The end of the world as we know it now seems to be a just outcome for those who have caused such pain and misery to so many innocent people. Unfortunately, many more innocent people would dies. However, post apocalypse times are when the resilient and resourceful have their chance to survive, even if it is against terrible odds. Perhaps it is a hope I have that the better aspects of mankind will finally prevail against the worst.

The same goes for fantasy. In other worlds, heroes – male and/or female – battle the evil forces that would destroy them. In the end there is victory for the good – even if it does come at the end of a series of three or four books!

LordofTheRings

I loved JRR Tolkein’s The Lord of the Rings trilogy and even watched the movies – which I thought extremely well done (and I am not a movie-goer). I have tried Stephen King again and got through Under the Dome and The Stand. I have the complete Harry Potter books in a boxed set (I haven’t seen the movies though), and have found several good fantasy authors on Amazon Kindle. There are lots of fantasy series out there which are quite well written, as well as being great stories.

Two series by Edward W. Robinson – The Breakers and The Cycle of Arawn are good. The Muirwood series by Jeff Wheeler really got me in, as did Aaron Pogue’s trilogy, The Dragonprince’s Legacy. I also really enjoyed Michael G. Manning’s Mageborn series. I recently read Jason Mott’s The Returned, which, I believe was made into a telemovie. All of these I obtained as e-books.

MuirwoodTrilogy

My Kindle has led me into a whole new range and variety of reading. E-books are cheaper than print, and because of that, I have been able to sample a whole new range of authors and genres. Either I would never have come across these in print, or the price would have put me off.

kindle_look_insideYes, there is a lot of rubbish out there, but if you check the synopsis, reviews, and the success of the author, you can usually tell which will be of a reasonable standard. And if you can read a sample, you will get a good idea of the quality of the writing.

Some of the new authors I have come across through accessing e-books on my Kindle, apart from those I have already mentioned, include:
Fantasy & Post-apocalypse: Anna Elliott, Robert Clive Parnell, Peg Brantley, Erica Liodice, Julie Morrigan, Lori Brighton, R.T. Kaelin, M.R. Mathias, Jodi McIsaac, Erica Stevens, Katie W. Stewart, Kevin Bohacz.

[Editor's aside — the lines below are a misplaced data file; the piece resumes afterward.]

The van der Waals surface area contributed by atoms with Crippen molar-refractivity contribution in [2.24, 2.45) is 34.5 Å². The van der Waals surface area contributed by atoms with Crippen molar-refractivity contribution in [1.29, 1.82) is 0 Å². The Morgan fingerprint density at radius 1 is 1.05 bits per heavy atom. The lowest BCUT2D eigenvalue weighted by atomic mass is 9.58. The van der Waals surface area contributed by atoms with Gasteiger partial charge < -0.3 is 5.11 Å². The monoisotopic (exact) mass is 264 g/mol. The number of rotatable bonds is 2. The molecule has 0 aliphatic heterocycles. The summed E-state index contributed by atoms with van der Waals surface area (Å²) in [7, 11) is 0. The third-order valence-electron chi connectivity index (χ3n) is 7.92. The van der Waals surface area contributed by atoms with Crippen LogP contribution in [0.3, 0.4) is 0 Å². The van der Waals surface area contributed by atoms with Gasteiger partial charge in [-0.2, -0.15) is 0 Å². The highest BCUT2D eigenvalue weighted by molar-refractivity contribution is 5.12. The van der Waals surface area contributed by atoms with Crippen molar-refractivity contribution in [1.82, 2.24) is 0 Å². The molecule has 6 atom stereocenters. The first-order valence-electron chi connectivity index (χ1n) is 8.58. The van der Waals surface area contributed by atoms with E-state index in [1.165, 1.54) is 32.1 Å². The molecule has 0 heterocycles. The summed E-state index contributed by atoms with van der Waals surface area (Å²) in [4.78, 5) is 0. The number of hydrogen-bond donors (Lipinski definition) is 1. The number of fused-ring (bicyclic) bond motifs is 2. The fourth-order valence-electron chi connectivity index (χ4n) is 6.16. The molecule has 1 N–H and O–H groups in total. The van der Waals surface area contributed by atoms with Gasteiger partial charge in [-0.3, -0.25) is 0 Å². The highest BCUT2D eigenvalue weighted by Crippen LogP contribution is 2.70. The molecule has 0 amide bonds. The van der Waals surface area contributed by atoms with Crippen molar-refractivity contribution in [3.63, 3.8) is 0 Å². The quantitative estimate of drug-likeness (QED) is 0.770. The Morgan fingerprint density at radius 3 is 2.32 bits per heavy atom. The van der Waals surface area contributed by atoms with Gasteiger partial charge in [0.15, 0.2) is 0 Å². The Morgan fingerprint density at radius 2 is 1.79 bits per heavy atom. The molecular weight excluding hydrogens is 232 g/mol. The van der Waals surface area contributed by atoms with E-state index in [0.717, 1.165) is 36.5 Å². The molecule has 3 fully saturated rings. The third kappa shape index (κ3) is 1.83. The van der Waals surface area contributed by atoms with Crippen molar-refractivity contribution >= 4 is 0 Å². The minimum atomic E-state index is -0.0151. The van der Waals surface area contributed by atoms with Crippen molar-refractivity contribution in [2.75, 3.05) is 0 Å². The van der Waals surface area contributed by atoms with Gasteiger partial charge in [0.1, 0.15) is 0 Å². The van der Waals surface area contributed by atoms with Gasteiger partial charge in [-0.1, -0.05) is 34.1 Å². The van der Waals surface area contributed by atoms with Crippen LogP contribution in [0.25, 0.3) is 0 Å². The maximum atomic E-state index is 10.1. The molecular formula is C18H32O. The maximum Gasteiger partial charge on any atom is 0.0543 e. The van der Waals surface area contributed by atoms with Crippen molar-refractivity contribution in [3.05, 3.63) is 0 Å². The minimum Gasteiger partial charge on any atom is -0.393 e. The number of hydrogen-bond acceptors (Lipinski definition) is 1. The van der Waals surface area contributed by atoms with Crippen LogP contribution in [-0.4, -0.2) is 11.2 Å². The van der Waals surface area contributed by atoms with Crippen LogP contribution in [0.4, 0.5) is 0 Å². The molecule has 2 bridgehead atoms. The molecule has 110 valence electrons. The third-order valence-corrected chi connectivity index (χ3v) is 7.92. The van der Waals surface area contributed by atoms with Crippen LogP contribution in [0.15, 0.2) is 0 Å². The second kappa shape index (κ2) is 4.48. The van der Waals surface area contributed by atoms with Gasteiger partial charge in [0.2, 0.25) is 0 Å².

Thrillers: Michael R. Hicks, Robert Ellis, Barry Friedman, Tom Lowe.

Lee Goldberg The Walk

Whodunits & Murder Mysteries: Kathleen Backus, Jeffrey Siger, Camilla Chafer, L.L. Bartlett, Debra Mares, Andy Straker, Lee Goldberg, Terri Reid, James Hankins, T.R.Ragan, Edie Claire.
Real life novels: Melissa F. Miller, Othello Back, Helen Ginger.
Young Adult: Aida Brassington.
Writing: Chris Thrall.
Memoir: Joy deKok, Cynthia Harrison
Of course, I have come across a lot more than these, but I decided just to share the ones I liked best.

Kindle

My Kindle goes with me whenever I travel. That is another of its great advantages. I can carry a hundred books in the space and weight it would take for only one slim printed volume. However, I will never give up on printed books. If you saw our bookshelves you would see that! There is something about them that is more evocative of worlds and more personal than an e-reader can ever be.

Talking about Books

Have you made the transition from print to electronic books? Do you use both, or do you stick mainly with one medium?

© Linda Visman

When do you know you’ve found a good author?

May 14, 2012 at 5:05 pm | Posted in Reading, Writing | 11 Comments
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Like many writers, I love to read books. I have done since I was a small child. I have found authors with writing skills at many levels, from poor to mediocre and right through to wonderful.

I have searched for as many books by my favourite authors as I can and wish there were more – and I have wondered why many other books were ever published at all.

So, what makes an author a favourite? For me, it is someone who gets me so involved in the story and characters that I can’t stop turning the pages, and yet not want it to end either.

But how can one author get me so involved while there are so many who don’t, and lots who even turn me right off?

I don’t think it is just the plot or story line of the book, though that needs to be engaging.

I don’t think it is just the characters or setting, though I want them to be believable.

I don’t think it is just the grammar or sentence construction either, though they can make a story much better – or much worse.

No, it is none of these things and yet all of them. But it is something else as well.

It is writing that makes you feel you are there, that you see the place where the action happens, that you identify with the characters and their responses; that you are inside the story, lost in it, and you want to stay there.

It is writing that flows so well that the writer makes an emotional connection with the reader, so much so that you don’t think of it as a story but as something you are experiencing as you read.

It is when, remembering the story long after, you see it more as an experience you have had, and not as a book you have read.

That’s when you know you have found, not just a good author, but a really talented author.

© Linda Visman

14th May 2012